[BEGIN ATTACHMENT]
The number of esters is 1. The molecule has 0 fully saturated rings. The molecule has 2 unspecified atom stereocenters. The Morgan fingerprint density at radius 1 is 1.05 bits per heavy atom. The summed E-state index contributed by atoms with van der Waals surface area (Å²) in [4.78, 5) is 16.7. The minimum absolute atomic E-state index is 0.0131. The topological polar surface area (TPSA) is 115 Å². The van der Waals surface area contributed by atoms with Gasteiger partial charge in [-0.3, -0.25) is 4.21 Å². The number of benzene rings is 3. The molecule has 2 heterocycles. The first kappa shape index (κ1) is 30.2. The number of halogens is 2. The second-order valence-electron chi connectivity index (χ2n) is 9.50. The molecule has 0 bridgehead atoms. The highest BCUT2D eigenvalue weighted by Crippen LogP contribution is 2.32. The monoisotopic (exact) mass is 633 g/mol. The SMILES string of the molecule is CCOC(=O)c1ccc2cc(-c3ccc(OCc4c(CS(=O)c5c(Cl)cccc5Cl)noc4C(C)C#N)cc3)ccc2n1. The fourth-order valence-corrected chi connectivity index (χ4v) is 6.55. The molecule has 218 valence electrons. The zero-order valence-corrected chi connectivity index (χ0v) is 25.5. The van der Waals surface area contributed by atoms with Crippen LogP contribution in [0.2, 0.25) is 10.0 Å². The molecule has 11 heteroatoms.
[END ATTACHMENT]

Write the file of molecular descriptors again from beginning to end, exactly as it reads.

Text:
The number of esters is 1. The molecule has 0 fully saturated rings. The molecule has 2 unspecified atom stereocenters. The Morgan fingerprint density at radius 1 is 1.05 bits per heavy atom. The summed E-state index contributed by atoms with van der Waals surface area (Å²) in [4.78, 5) is 16.7. The minimum absolute atomic E-state index is 0.0131. The topological polar surface area (TPSA) is 115 Å². The van der Waals surface area contributed by atoms with Gasteiger partial charge in [-0.3, -0.25) is 4.21 Å². The number of benzene rings is 3. The molecule has 2 heterocycles. The first kappa shape index (κ1) is 30.2. The number of halogens is 2. The second-order valence-electron chi connectivity index (χ2n) is 9.50. The molecule has 0 bridgehead atoms. The highest BCUT2D eigenvalue weighted by Crippen LogP contribution is 2.32. The monoisotopic (exact) mass is 633 g/mol. The SMILES string of the molecule is CCOC(=O)c1ccc2cc(-c3ccc(OCc4c(CS(=O)c5c(Cl)cccc5Cl)noc4C(C)C#N)cc3)ccc2n1. The fourth-order valence-corrected chi connectivity index (χ4v) is 6.55. The molecule has 218 valence electrons. The zero-order valence-corrected chi connectivity index (χ0v) is 25.5. The van der Waals surface area contributed by atoms with Crippen LogP contribution in [0.2, 0.25) is 10.0 Å². The molecule has 11 heteroatoms.